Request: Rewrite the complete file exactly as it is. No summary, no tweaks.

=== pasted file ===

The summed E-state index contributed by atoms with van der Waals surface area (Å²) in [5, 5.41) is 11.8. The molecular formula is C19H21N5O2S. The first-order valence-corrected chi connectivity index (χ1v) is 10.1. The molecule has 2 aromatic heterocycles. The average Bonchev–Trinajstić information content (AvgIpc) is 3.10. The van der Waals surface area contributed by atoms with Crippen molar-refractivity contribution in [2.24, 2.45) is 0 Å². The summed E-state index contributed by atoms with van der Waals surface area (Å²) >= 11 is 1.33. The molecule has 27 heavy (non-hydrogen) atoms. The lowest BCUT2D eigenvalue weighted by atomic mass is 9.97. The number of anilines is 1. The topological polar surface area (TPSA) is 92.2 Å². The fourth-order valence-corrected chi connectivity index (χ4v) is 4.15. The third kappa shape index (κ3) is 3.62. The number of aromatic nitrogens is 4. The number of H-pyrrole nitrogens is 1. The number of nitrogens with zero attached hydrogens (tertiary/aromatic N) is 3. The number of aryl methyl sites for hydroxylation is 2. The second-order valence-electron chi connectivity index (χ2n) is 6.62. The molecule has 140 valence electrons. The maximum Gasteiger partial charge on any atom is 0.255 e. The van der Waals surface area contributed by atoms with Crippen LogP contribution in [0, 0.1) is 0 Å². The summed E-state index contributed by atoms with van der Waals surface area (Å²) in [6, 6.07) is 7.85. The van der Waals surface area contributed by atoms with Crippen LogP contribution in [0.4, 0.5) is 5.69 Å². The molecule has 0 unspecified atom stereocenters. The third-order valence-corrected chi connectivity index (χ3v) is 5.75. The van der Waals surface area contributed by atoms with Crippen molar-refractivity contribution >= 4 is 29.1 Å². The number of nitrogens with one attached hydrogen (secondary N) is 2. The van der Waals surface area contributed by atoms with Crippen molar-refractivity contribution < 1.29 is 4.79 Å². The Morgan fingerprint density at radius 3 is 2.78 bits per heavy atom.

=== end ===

The summed E-state index contributed by atoms with van der Waals surface area (Å²) in [5, 5.41) is 11.8. The molecular formula is C19H21N5O2S. The first-order valence-corrected chi connectivity index (χ1v) is 10.1. The molecule has 2 aromatic heterocycles. The average Bonchev–Trinajstić information content (AvgIpc) is 3.10. The van der Waals surface area contributed by atoms with Crippen molar-refractivity contribution in [2.24, 2.45) is 0 Å². The summed E-state index contributed by atoms with van der Waals surface area (Å²) >= 11 is 1.33. The molecule has 27 heavy (non-hydrogen) atoms. The lowest BCUT2D eigenvalue weighted by atomic mass is 9.97. The number of anilines is 1. The topological polar surface area (TPSA) is 92.2 Å². The fourth-order valence-corrected chi connectivity index (χ4v) is 4.15. The third kappa shape index (κ3) is 3.62. The number of aromatic nitrogens is 4. The number of H-pyrrole nitrogens is 1. The number of nitrogens with zero attached hydrogens (tertiary/aromatic N) is 3. The number of aryl methyl sites for hydroxylation is 2. The second-order valence-electron chi connectivity index (χ2n) is 6.62. The molecule has 140 valence electrons. The maximum Gasteiger partial charge on any atom is 0.255 e. The van der Waals surface area contributed by atoms with Crippen LogP contribution in [0, 0.1) is 0 Å². The summed E-state index contributed by atoms with van der Waals surface area (Å²) in [6, 6.07) is 7.85. The van der Waals surface area contributed by atoms with Crippen LogP contribution in [0.4, 0.5) is 5.69 Å². The molecule has 0 unspecified atom stereocenters. The third-order valence-corrected chi connectivity index (χ3v) is 5.75. The van der Waals surface area contributed by atoms with Crippen molar-refractivity contribution >= 4 is 29.1 Å². The number of nitrogens with one attached hydrogen (secondary N) is 2. The van der Waals surface area contributed by atoms with Crippen molar-refractivity contribution < 1.29 is 4.79 Å². The Morgan fingerprint density at radius 3 is 2.78 bits per heavy atom.